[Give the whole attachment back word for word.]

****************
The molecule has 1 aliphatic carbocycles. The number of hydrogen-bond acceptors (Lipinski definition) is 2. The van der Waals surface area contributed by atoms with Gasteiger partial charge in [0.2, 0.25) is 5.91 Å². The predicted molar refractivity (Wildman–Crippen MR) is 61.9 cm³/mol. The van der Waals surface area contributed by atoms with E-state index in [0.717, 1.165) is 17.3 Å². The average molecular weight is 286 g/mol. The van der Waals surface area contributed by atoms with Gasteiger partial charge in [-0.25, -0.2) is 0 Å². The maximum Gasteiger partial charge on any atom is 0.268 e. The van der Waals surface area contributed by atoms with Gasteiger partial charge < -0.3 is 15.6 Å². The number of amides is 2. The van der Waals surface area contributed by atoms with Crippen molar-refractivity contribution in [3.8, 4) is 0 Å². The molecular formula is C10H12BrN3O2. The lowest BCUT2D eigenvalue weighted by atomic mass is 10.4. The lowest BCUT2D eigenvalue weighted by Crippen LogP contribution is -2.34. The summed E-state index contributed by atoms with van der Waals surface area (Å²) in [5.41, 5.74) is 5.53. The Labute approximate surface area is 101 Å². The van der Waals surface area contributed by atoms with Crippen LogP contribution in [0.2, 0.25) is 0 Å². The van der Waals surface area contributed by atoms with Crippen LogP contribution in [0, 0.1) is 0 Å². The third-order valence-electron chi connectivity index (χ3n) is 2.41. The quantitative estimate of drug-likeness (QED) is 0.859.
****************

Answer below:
The molecule has 1 aliphatic carbocycles. The number of hydrogen-bond acceptors (Lipinski definition) is 2. The van der Waals surface area contributed by atoms with Gasteiger partial charge in [0.2, 0.25) is 5.91 Å². The predicted molar refractivity (Wildman–Crippen MR) is 61.9 cm³/mol. The van der Waals surface area contributed by atoms with E-state index in [0.717, 1.165) is 17.3 Å². The average molecular weight is 286 g/mol. The van der Waals surface area contributed by atoms with Gasteiger partial charge in [-0.25, -0.2) is 0 Å². The maximum Gasteiger partial charge on any atom is 0.268 e. The van der Waals surface area contributed by atoms with Gasteiger partial charge < -0.3 is 15.6 Å². The number of amides is 2. The van der Waals surface area contributed by atoms with Crippen molar-refractivity contribution in [3.8, 4) is 0 Å². The molecular formula is C10H12BrN3O2. The lowest BCUT2D eigenvalue weighted by atomic mass is 10.4. The lowest BCUT2D eigenvalue weighted by Crippen LogP contribution is -2.34. The summed E-state index contributed by atoms with van der Waals surface area (Å²) in [5.41, 5.74) is 5.53. The Labute approximate surface area is 101 Å². The van der Waals surface area contributed by atoms with Crippen LogP contribution in [0.2, 0.25) is 0 Å². The van der Waals surface area contributed by atoms with Crippen LogP contribution in [0, 0.1) is 0 Å². The third-order valence-electron chi connectivity index (χ3n) is 2.41. The quantitative estimate of drug-likeness (QED) is 0.859.